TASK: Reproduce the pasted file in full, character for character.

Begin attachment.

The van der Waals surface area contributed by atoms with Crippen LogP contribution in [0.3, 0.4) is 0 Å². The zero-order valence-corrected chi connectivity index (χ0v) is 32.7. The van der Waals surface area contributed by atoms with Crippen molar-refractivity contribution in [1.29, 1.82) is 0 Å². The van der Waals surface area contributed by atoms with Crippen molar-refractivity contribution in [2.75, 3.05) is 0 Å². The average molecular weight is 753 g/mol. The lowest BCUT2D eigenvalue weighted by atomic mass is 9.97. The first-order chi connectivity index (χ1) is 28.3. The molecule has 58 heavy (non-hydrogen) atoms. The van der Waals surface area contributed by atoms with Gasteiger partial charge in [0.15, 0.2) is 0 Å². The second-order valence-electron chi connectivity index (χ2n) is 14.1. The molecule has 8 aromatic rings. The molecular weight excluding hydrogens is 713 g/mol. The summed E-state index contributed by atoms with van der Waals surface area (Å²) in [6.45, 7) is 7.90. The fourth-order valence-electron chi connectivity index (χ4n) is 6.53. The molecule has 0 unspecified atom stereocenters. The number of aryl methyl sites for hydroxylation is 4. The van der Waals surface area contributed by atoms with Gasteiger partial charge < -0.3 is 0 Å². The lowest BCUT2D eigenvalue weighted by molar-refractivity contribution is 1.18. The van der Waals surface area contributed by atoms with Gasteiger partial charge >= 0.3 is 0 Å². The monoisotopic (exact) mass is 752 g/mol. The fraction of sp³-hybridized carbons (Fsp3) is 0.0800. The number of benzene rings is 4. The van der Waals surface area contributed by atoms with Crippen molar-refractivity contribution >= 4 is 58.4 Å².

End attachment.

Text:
The van der Waals surface area contributed by atoms with Crippen LogP contribution in [0.3, 0.4) is 0 Å². The zero-order valence-corrected chi connectivity index (χ0v) is 32.7. The van der Waals surface area contributed by atoms with Crippen molar-refractivity contribution in [1.29, 1.82) is 0 Å². The van der Waals surface area contributed by atoms with Crippen molar-refractivity contribution in [2.75, 3.05) is 0 Å². The average molecular weight is 753 g/mol. The lowest BCUT2D eigenvalue weighted by atomic mass is 9.97. The first-order chi connectivity index (χ1) is 28.3. The molecule has 58 heavy (non-hydrogen) atoms. The van der Waals surface area contributed by atoms with Gasteiger partial charge in [0.15, 0.2) is 0 Å². The second-order valence-electron chi connectivity index (χ2n) is 14.1. The molecule has 8 aromatic rings. The molecular weight excluding hydrogens is 713 g/mol. The summed E-state index contributed by atoms with van der Waals surface area (Å²) in [6.45, 7) is 7.90. The fourth-order valence-electron chi connectivity index (χ4n) is 6.53. The molecule has 0 unspecified atom stereocenters. The number of aryl methyl sites for hydroxylation is 4. The van der Waals surface area contributed by atoms with Gasteiger partial charge < -0.3 is 0 Å². The lowest BCUT2D eigenvalue weighted by molar-refractivity contribution is 1.18. The van der Waals surface area contributed by atoms with Gasteiger partial charge >= 0.3 is 0 Å². The monoisotopic (exact) mass is 752 g/mol. The fraction of sp³-hybridized carbons (Fsp3) is 0.0800. The number of benzene rings is 4. The van der Waals surface area contributed by atoms with Crippen molar-refractivity contribution >= 4 is 58.4 Å².